Commercial firewall solutions cost in the $1000+ range, and often come with dedicated software and monitoring utilities. Many offer service-specific packet filtering, allowing administrators to block inappropriate Web and email content before it reaches internal servers or clients . These devices are appropriate for any network that requires a single point for controlling service access, as well as those that require security for an entire Internet-addressable subnet. To locate a firewall appropriate for your network, you may want to check out these manufacturers:

  • WatchGuard ”

  • Novell ”

  • SAGE Inc . ”

  • SonicWALL ”

  • Trustix ”

  • KarlNet ”

  • Cisco ”

  • BorderWare ”

  • NetScreen ”

  • Actane ”

  • Sun Microsystems ”


Commercial firewalls usually come preconfigured with well-known factory passwords. Administrators in a hurry to protect their networks sometimes forget to change the passwords, giving attackers an easy target to one of the most critical components of a network infrastructure.

A Cheap and Effective Solution

Because you're already involved with a Unix operating system (Mac OS X), you might want to consider building your own firewall with Linux. This provides a cost-effective solution that can operate as a transparent bridge (like a commercial system), but requires some command-line configuration to work.


No, creating a bridging firewall in Mac OS X is not currently possible. A proxy ARP-based solution may be doable, but can easily wreak havoc on a network if not configured correctly.

Linux provides an extremely easy-to-implement solution that can be put into place for the cost of a cheap Pentium and two ethernet cards.

Besides, why would you want to dedicate a perfectly good Mac to the role of a has-been PC?

To create a transparent Linux firewall, you'll need

  • A PC that can be dedicated to firewalling . A 400MHz PII w/ 128MB RAM can easily handle a network of 300+ workstations while running active intrusion detection ”so nothing extravagant is required.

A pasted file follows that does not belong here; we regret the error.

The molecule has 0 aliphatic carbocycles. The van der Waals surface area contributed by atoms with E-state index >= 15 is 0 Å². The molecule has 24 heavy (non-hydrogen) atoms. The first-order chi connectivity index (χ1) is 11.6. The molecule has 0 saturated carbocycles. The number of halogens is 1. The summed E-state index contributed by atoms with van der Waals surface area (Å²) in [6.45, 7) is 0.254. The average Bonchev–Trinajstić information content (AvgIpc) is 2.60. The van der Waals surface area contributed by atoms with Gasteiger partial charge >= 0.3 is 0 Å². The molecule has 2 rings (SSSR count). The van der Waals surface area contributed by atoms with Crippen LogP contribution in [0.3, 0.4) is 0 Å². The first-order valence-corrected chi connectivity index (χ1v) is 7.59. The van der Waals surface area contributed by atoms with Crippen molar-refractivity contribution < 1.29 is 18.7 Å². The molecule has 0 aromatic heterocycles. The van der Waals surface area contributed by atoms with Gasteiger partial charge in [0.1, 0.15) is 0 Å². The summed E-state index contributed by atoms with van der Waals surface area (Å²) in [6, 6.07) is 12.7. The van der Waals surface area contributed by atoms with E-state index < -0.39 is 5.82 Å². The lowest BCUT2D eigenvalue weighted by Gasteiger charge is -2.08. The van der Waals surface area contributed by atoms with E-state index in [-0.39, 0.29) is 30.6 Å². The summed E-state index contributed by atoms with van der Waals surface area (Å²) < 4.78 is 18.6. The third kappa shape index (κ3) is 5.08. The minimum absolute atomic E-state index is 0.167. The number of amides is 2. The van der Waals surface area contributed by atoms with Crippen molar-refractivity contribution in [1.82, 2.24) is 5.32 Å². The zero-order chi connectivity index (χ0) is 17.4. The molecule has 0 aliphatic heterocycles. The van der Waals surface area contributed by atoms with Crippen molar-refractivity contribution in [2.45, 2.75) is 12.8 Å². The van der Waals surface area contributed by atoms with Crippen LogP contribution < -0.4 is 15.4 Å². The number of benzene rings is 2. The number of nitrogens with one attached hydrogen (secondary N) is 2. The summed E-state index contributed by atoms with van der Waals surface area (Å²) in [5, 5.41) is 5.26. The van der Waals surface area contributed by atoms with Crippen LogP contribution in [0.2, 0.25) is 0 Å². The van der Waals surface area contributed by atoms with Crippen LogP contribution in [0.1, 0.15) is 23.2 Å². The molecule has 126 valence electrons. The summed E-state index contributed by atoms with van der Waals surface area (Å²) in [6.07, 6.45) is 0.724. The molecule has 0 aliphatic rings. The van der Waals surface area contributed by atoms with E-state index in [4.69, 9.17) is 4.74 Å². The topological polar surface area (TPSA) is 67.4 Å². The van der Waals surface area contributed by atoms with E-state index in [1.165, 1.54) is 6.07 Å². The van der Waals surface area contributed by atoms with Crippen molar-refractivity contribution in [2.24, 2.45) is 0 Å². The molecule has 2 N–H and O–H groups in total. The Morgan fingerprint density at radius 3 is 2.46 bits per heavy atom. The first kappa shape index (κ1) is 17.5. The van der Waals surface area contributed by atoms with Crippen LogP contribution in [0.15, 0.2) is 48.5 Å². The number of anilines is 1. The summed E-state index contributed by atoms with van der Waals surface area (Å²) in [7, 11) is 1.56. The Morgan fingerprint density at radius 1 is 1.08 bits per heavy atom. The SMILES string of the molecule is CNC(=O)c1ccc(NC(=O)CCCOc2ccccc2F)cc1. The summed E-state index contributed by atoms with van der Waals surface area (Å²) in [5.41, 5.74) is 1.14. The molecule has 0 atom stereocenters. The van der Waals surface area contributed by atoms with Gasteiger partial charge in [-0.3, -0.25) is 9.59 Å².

• A Linux distribution with the bridging code included in the kernel . 2.4 or later should suffice. The RedHat 8.x distribution is easy to install and should work nicely for most people. The latest patches to the kernel bridging code can be downloaded from http://bridge. sourceforge .net/download.html.

  • Two network cards . Two network cards rated for the speed and media type used on your LAN. A safe option is the Intel EtherExpress Pro.

First, set up the PC and install the Linux distribution. Do not choose to set up a firewall at this time. Allow the installer to configure the network cards so that each is visible on your network. Use chconfig or ntsysv to disable all unnecessary network services. Be sure that iptables is enabled and that ipchains is not.

You should take the time to determine which physical port is recognized as eth0 and which is eth1 . This might require pinging the interfaces from outside devices, then disconnecting the wires to see when the packets are dropped.

Next, download and install the kernel bridging utilities from, unarchive , and enter the source distribution directory:

 #  curl -O  #  tar zxf bridge-utils-0.9.6.tar.gz  #  cd bridge-utils  

Configure, compile, and install the software with ./configure , make , and make install :

 #  ./configure  checking for gcc... gcc checking for C compiler default output... a.out checking whether the C compiler works... yes checking whether we are cross compiling... no checking for suffix of executables... checking for suffix of object files... o checking whether we are using the GNU C compiler... yes checking whether gcc accepts -g... yes checking for a BSD-compatible install... /usr/bin/install -c checking for ranlib... ranlib checking how to run the C preprocessor... gcc -E checking for ANSI C header files... yes ... #  make  for x in libbridge brctl doc; do (cd $x && make ); done make[1]: Entering directory `/home/jray/bridge-utils/libbridge' gcc -Wall -g -I/usr/src/linux/include -c libbridge_compat.c gcc -Wall -g -I/usr/src/linux/include  -c libbridge_devif.c gcc -Wall -g -I/usr/src/linux/include  -c libbridge_if.c gcc -Wall -g -I/usr/src/linux/include  -c libbridge_init.c gcc -Wall -g -I/usr/src/linux/include  -c libbridge_misc.c ... #  make install  for x in libbridge brctl doc; do (cd $x && make install ); done make[1]: Entering directory `/home/jray/bridge-utils/libbridge' mkdir -p /usr/local/include install -m 644 libbridge.h /usr/local/include mkdir -p /usr/local/lib install -m 644 libbridge.a /usr/local/lib make[1]: Leaving directory `/home/jray/bridge-utils/libbridge' make[1]: Entering directory `/home/jray/bridge-utils/brctl' mkdir -p /usr/local/sbin /usr/bin/install -c -m 755 brctl brctld /usr/local/sbin make[1]: Leaving directory `/home/jray/bridge-utils/brctl' make[1]: Entering directory `/home/jray/bridge-utils/doc' mkdir -p /usr/local/man/man8 install -m 644 brctl.8 /usr/local/man/man8 make[1]: Leaving directory `/home/jray/bridge-utils/doc' 

Finally, install the script ( ) shown in Listing 17.1 on the Linux computer. The location is not important, but you will need to edit this file to add rules to the firewall.

Listing 17.1 Linux Firewall Startup Script ( )